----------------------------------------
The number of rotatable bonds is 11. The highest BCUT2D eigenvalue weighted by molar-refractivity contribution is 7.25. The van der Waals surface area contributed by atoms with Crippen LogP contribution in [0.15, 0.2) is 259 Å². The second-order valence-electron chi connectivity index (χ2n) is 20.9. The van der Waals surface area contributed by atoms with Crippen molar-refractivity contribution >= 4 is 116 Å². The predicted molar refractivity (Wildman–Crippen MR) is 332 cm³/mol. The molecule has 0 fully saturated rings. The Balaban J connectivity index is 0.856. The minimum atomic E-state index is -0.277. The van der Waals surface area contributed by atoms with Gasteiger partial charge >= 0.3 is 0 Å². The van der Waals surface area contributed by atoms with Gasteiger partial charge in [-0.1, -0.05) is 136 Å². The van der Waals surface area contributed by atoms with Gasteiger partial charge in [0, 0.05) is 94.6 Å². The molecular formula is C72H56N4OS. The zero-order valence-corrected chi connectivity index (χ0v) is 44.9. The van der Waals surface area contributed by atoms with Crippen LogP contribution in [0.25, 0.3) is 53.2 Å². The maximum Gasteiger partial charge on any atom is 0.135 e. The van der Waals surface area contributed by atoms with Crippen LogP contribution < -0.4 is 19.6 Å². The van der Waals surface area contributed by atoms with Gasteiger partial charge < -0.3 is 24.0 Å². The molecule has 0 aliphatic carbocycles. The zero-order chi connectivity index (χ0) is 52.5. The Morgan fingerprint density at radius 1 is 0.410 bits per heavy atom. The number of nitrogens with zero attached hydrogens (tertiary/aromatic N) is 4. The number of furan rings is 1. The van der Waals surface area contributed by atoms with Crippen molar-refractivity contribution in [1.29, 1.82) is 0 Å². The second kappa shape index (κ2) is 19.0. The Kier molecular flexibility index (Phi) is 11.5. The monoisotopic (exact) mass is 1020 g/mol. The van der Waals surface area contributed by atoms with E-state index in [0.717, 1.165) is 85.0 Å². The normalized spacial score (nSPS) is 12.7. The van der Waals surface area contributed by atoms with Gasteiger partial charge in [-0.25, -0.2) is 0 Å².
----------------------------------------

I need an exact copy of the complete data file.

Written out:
The number of rotatable bonds is 11. The highest BCUT2D eigenvalue weighted by molar-refractivity contribution is 7.25. The van der Waals surface area contributed by atoms with Crippen LogP contribution in [0.15, 0.2) is 259 Å². The second-order valence-electron chi connectivity index (χ2n) is 20.9. The van der Waals surface area contributed by atoms with Crippen molar-refractivity contribution >= 4 is 116 Å². The predicted molar refractivity (Wildman–Crippen MR) is 332 cm³/mol. The molecule has 0 fully saturated rings. The Balaban J connectivity index is 0.856. The minimum atomic E-state index is -0.277. The van der Waals surface area contributed by atoms with Gasteiger partial charge >= 0.3 is 0 Å². The van der Waals surface area contributed by atoms with Gasteiger partial charge in [-0.1, -0.05) is 136 Å². The van der Waals surface area contributed by atoms with Gasteiger partial charge in [0, 0.05) is 94.6 Å². The molecular formula is C72H56N4OS. The zero-order valence-corrected chi connectivity index (χ0v) is 44.9. The van der Waals surface area contributed by atoms with Crippen LogP contribution in [0.25, 0.3) is 53.2 Å². The maximum Gasteiger partial charge on any atom is 0.135 e. The van der Waals surface area contributed by atoms with Crippen LogP contribution < -0.4 is 19.6 Å². The van der Waals surface area contributed by atoms with Gasteiger partial charge < -0.3 is 24.0 Å². The molecule has 0 aliphatic carbocycles. The zero-order chi connectivity index (χ0) is 52.5. The Morgan fingerprint density at radius 1 is 0.410 bits per heavy atom. The number of nitrogens with zero attached hydrogens (tertiary/aromatic N) is 4. The number of furan rings is 1. The van der Waals surface area contributed by atoms with Crippen molar-refractivity contribution in [1.29, 1.82) is 0 Å². The second kappa shape index (κ2) is 19.0. The Kier molecular flexibility index (Phi) is 11.5. The monoisotopic (exact) mass is 1020 g/mol. The van der Waals surface area contributed by atoms with E-state index in [0.717, 1.165) is 85.0 Å². The normalized spacial score (nSPS) is 12.7. The van der Waals surface area contributed by atoms with Gasteiger partial charge in [-0.25, -0.2) is 0 Å².